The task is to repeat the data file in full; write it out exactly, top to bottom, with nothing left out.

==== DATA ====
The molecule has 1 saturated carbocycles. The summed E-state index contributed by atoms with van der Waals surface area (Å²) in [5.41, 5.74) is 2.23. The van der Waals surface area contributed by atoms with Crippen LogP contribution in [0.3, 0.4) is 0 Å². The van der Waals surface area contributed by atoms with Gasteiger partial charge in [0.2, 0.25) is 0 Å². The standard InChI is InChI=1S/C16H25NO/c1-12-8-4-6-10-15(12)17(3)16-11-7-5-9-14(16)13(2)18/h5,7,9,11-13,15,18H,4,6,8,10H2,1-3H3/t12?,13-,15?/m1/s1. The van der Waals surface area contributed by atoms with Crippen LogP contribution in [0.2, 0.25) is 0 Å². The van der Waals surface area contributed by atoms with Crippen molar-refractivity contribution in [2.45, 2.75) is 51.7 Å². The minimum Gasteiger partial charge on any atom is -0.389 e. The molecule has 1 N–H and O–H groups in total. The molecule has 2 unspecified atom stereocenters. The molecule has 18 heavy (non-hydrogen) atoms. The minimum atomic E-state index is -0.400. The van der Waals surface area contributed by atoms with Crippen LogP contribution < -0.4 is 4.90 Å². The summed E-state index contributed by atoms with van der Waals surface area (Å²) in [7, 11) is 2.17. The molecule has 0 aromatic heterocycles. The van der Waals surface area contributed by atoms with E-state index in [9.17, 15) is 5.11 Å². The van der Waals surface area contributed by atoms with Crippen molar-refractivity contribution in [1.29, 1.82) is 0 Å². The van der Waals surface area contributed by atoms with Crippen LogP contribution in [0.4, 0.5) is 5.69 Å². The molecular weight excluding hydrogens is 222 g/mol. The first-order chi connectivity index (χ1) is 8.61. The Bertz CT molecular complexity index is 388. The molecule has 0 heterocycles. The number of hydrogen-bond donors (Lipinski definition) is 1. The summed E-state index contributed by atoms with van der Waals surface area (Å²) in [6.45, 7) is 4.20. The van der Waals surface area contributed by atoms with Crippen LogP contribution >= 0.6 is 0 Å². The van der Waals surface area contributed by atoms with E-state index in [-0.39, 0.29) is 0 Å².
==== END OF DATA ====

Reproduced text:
The molecule has 1 saturated carbocycles. The summed E-state index contributed by atoms with van der Waals surface area (Å²) in [5.41, 5.74) is 2.23. The van der Waals surface area contributed by atoms with Crippen LogP contribution in [0.3, 0.4) is 0 Å². The van der Waals surface area contributed by atoms with Gasteiger partial charge in [0.2, 0.25) is 0 Å². The standard InChI is InChI=1S/C16H25NO/c1-12-8-4-6-10-15(12)17(3)16-11-7-5-9-14(16)13(2)18/h5,7,9,11-13,15,18H,4,6,8,10H2,1-3H3/t12?,13-,15?/m1/s1. The van der Waals surface area contributed by atoms with Crippen LogP contribution in [0.2, 0.25) is 0 Å². The van der Waals surface area contributed by atoms with Crippen molar-refractivity contribution in [2.45, 2.75) is 51.7 Å². The minimum Gasteiger partial charge on any atom is -0.389 e. The molecule has 1 N–H and O–H groups in total. The molecule has 2 unspecified atom stereocenters. The molecule has 18 heavy (non-hydrogen) atoms. The minimum atomic E-state index is -0.400. The van der Waals surface area contributed by atoms with Crippen LogP contribution < -0.4 is 4.90 Å². The summed E-state index contributed by atoms with van der Waals surface area (Å²) in [7, 11) is 2.17. The molecule has 0 aromatic heterocycles. The van der Waals surface area contributed by atoms with E-state index in [9.17, 15) is 5.11 Å². The van der Waals surface area contributed by atoms with Crippen molar-refractivity contribution in [1.29, 1.82) is 0 Å². The van der Waals surface area contributed by atoms with Crippen LogP contribution in [0.4, 0.5) is 5.69 Å². The molecular weight excluding hydrogens is 222 g/mol. The first-order chi connectivity index (χ1) is 8.61. The Bertz CT molecular complexity index is 388. The molecule has 0 heterocycles. The number of hydrogen-bond donors (Lipinski definition) is 1. The summed E-state index contributed by atoms with van der Waals surface area (Å²) in [6.45, 7) is 4.20. The van der Waals surface area contributed by atoms with Crippen LogP contribution >= 0.6 is 0 Å². The van der Waals surface area contributed by atoms with E-state index in [-0.39, 0.29) is 0 Å².